There are standards written that document what makes up different brake fluids. DOT 3, 4, 5 & 5.1 have their own specifications. There should not be any issues mixing one brand of DOT 4 with another, as long as the same standard was in place at the time that particular bottle was made. As I understand it, all DOT 3 & 4 today is synthetic.A friend of mine read in a Chilton's repair manual that you shouldn't mix brands of DOT4 brake fluid.
I don't see why it would make any difference as long as both brands are DOT4.
Anyone ever heard of this?
There are standards written that document what makes up different brake fluids. DOT 3, 4, 5 & 5.1 have their own specifications. There should not be any issues mixing one brand of DOT 4 with another, as long as the same standard was in place at the time that particular bottle was made. As I understand it, all DOT 3 & 4 today is synthetic.
That said, someone recently found a bottle labeled to indicate non-synthetic DOT 3 and a bottle of non-synthetic DOT 4 on a store shelf. Not sure whether this was old stock or just an old labeling system. DOT 3, 4 & 5.1 fluids are polyethylene glycol based. I am also not sure whether or not DOT 3 was polyethylene glycol based 15 years ago, but just not called synthetic.:shrug:
Ralph:The original question (paraphrased) was "Can DOT4 brake fluid from manufacturer X be mixed with DOT4 from manufacturer Y?
No one's life is in danger and no master cylinders were harmed in the making of this question. LOL. Some of you guys sure love drama though.
My friend is planning to bleed his brakes sometime this summer and the Chilton manual said not to mix DOT4 with any other DOT number (duh) and also not to mix it with another brand of DOT4. Kind of hard to not mix brands when the bike is bought used and you don't know what brand is in the bike now. Plus it sounds absurd to me that two different brands couldn't be mixed. That's why there are standards such as "DOT 4" in the first place. Still, I thought I'd ask the question on this board on the slim outside chance that there's some chemical reason not to mix brands.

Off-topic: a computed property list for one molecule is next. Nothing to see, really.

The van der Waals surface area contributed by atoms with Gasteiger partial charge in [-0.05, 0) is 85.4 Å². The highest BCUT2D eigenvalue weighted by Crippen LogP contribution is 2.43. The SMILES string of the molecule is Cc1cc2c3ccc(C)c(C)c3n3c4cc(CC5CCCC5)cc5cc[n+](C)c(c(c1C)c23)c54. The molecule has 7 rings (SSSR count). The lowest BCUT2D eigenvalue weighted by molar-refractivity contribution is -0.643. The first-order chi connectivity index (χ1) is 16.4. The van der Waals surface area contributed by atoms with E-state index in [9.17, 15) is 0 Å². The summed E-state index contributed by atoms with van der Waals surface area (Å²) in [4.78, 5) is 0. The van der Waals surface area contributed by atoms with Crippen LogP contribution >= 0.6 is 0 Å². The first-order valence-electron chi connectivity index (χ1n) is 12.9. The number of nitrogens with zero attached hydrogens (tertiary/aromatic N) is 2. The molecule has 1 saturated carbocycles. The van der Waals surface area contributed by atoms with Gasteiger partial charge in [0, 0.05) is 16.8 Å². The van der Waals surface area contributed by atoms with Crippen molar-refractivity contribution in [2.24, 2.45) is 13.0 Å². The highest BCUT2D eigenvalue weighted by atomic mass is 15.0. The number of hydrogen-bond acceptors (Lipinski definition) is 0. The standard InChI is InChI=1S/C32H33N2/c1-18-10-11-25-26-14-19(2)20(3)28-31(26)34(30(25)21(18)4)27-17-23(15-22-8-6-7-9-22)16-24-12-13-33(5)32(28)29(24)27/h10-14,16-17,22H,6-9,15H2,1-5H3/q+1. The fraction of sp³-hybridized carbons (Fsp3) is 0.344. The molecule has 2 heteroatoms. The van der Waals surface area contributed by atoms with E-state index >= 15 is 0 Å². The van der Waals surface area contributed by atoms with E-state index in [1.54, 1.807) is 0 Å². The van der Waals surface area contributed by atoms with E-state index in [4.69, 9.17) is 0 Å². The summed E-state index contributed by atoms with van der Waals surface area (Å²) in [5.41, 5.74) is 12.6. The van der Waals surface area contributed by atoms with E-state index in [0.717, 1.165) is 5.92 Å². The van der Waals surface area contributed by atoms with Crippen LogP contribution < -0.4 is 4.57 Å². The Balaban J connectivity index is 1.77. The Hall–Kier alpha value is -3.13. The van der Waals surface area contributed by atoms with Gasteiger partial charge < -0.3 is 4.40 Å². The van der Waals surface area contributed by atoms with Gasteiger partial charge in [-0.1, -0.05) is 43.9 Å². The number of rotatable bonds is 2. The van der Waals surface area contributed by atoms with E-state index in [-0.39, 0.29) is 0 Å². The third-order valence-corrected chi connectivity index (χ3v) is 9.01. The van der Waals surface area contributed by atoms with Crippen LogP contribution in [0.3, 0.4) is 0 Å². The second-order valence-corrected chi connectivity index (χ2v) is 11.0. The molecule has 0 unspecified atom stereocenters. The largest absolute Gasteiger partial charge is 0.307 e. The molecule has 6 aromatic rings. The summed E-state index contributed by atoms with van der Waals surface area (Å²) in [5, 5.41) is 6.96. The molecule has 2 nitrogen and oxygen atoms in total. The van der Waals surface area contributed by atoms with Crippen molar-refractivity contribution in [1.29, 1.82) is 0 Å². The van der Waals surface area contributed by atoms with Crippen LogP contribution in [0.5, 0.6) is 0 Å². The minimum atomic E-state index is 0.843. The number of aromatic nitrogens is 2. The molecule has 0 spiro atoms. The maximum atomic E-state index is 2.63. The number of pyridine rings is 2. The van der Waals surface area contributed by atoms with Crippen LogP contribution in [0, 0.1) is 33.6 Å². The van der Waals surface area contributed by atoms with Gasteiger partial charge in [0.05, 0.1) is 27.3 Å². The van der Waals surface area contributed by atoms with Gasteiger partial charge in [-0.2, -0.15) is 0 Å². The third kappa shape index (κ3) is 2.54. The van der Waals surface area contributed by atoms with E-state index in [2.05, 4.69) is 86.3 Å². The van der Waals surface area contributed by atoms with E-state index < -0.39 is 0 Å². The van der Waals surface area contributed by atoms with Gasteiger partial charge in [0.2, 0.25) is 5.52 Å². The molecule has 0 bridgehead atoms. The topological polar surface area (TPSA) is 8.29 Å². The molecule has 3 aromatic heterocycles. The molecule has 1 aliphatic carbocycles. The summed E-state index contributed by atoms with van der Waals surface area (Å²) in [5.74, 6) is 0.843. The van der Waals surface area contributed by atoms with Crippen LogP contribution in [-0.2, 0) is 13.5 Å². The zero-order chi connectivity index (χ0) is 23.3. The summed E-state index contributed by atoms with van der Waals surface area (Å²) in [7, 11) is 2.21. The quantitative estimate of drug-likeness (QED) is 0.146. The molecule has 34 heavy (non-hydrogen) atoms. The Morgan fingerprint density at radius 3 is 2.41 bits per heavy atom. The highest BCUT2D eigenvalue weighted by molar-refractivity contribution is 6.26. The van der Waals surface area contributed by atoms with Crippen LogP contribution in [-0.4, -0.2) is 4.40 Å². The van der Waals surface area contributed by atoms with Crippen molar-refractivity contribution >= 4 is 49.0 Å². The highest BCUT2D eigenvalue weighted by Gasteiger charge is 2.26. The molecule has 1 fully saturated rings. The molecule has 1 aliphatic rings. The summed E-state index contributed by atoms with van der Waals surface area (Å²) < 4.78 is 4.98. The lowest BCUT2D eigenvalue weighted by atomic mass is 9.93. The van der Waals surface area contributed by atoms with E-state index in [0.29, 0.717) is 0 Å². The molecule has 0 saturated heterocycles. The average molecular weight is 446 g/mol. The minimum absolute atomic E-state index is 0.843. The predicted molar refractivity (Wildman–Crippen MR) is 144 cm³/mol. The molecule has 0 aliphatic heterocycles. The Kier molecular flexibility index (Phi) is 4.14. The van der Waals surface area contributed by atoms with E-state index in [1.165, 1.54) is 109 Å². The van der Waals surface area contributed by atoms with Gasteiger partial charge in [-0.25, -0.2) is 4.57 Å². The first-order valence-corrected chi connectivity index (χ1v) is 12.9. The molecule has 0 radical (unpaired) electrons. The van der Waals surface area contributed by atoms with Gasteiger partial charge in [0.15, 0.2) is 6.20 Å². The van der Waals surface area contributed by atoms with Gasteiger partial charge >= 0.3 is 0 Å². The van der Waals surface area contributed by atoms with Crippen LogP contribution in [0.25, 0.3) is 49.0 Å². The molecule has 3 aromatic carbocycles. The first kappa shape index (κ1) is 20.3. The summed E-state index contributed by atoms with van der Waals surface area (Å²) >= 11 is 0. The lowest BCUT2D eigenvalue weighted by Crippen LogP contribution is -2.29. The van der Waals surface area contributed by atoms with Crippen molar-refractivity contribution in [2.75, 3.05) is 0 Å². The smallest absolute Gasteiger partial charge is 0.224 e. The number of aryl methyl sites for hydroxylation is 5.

Yes. That's the plan. Only asked because of what he read in the Chilton manual.Ralph:
By the time a batch of polyethylene glycol meets the DOT 4 spec, I suspect that it doesn't matter where the feedstocks came from - synthetic v. organic probably makes no difference.
However, your friend might note that the bike is used, and he'd likely be surprised by the amount of gunk that can languish unseen in your brake system. It doesn't take hardly any more time to refill the whole system instead of just bleeding it a bit. Do the whole thing with one brand of new fluid and sleep soundly at night.
I just don't get it translates to I don't actually understand it which causes you to fear doing it. If you understood it, you would realize that there is nothing wrong with it. Of course then you would get it.Why even consider jeopardizing your life and bike performance over a $5.00+- product? I just don't get it? :shrug: